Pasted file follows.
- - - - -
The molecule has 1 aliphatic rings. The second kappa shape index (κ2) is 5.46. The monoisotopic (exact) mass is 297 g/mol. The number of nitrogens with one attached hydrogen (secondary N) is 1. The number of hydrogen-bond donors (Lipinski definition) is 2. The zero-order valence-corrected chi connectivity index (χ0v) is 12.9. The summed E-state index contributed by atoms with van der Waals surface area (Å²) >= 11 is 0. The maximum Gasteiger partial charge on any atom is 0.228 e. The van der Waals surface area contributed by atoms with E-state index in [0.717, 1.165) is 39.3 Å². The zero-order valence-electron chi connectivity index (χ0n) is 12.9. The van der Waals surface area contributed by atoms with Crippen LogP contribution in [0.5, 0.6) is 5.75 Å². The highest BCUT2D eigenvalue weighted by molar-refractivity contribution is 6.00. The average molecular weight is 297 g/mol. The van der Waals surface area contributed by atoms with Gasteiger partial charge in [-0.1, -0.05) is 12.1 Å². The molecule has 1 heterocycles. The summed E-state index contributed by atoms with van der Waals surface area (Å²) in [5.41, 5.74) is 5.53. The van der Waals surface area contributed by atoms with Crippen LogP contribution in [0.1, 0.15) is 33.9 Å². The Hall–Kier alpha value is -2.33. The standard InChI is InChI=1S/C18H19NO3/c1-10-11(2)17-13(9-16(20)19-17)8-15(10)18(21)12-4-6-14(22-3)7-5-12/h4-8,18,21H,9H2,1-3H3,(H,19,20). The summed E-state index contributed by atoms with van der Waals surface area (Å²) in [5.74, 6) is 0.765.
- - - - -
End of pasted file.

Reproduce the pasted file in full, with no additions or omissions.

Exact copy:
The molecule has 1 aliphatic rings. The second kappa shape index (κ2) is 5.46. The monoisotopic (exact) mass is 297 g/mol. The number of nitrogens with one attached hydrogen (secondary N) is 1. The number of hydrogen-bond donors (Lipinski definition) is 2. The zero-order valence-corrected chi connectivity index (χ0v) is 12.9. The summed E-state index contributed by atoms with van der Waals surface area (Å²) >= 11 is 0. The maximum Gasteiger partial charge on any atom is 0.228 e. The van der Waals surface area contributed by atoms with E-state index in [0.717, 1.165) is 39.3 Å². The zero-order valence-electron chi connectivity index (χ0n) is 12.9. The van der Waals surface area contributed by atoms with Crippen LogP contribution in [0.5, 0.6) is 5.75 Å². The highest BCUT2D eigenvalue weighted by molar-refractivity contribution is 6.00. The average molecular weight is 297 g/mol. The van der Waals surface area contributed by atoms with Gasteiger partial charge in [-0.1, -0.05) is 12.1 Å². The molecule has 1 heterocycles. The summed E-state index contributed by atoms with van der Waals surface area (Å²) in [5.41, 5.74) is 5.53. The van der Waals surface area contributed by atoms with Crippen LogP contribution in [0.1, 0.15) is 33.9 Å². The Hall–Kier alpha value is -2.33. The standard InChI is InChI=1S/C18H19NO3/c1-10-11(2)17-13(9-16(20)19-17)8-15(10)18(21)12-4-6-14(22-3)7-5-12/h4-8,18,21H,9H2,1-3H3,(H,19,20). The summed E-state index contributed by atoms with van der Waals surface area (Å²) in [5.74, 6) is 0.765.